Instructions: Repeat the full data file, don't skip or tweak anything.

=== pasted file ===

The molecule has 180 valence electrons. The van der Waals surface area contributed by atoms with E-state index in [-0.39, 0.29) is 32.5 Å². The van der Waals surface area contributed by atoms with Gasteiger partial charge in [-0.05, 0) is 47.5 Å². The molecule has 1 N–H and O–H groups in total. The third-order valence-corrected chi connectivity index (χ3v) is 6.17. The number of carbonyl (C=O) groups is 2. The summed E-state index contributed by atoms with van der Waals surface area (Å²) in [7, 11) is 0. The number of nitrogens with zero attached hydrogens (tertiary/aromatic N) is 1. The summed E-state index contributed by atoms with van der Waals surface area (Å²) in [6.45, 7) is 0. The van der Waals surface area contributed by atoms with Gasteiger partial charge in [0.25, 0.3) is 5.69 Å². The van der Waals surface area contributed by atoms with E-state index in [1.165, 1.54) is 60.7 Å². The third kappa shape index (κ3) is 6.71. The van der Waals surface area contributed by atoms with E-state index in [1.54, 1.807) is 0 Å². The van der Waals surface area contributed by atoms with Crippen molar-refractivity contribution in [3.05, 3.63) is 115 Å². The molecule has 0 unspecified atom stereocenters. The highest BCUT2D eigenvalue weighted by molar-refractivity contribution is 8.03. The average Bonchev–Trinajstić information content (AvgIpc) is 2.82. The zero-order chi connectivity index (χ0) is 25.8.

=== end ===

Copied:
The molecule has 180 valence electrons. The van der Waals surface area contributed by atoms with E-state index in [-0.39, 0.29) is 32.5 Å². The van der Waals surface area contributed by atoms with Gasteiger partial charge in [-0.05, 0) is 47.5 Å². The molecule has 1 N–H and O–H groups in total. The third-order valence-corrected chi connectivity index (χ3v) is 6.17. The number of carbonyl (C=O) groups is 2. The summed E-state index contributed by atoms with van der Waals surface area (Å²) in [7, 11) is 0. The number of nitrogens with zero attached hydrogens (tertiary/aromatic N) is 1. The summed E-state index contributed by atoms with van der Waals surface area (Å²) in [6.45, 7) is 0. The van der Waals surface area contributed by atoms with Gasteiger partial charge in [0.25, 0.3) is 5.69 Å². The van der Waals surface area contributed by atoms with E-state index in [1.165, 1.54) is 60.7 Å². The third kappa shape index (κ3) is 6.71. The van der Waals surface area contributed by atoms with E-state index in [1.54, 1.807) is 0 Å². The van der Waals surface area contributed by atoms with Crippen molar-refractivity contribution in [3.05, 3.63) is 115 Å². The molecule has 0 unspecified atom stereocenters. The highest BCUT2D eigenvalue weighted by molar-refractivity contribution is 8.03. The average Bonchev–Trinajstić information content (AvgIpc) is 2.82. The zero-order chi connectivity index (χ0) is 25.8.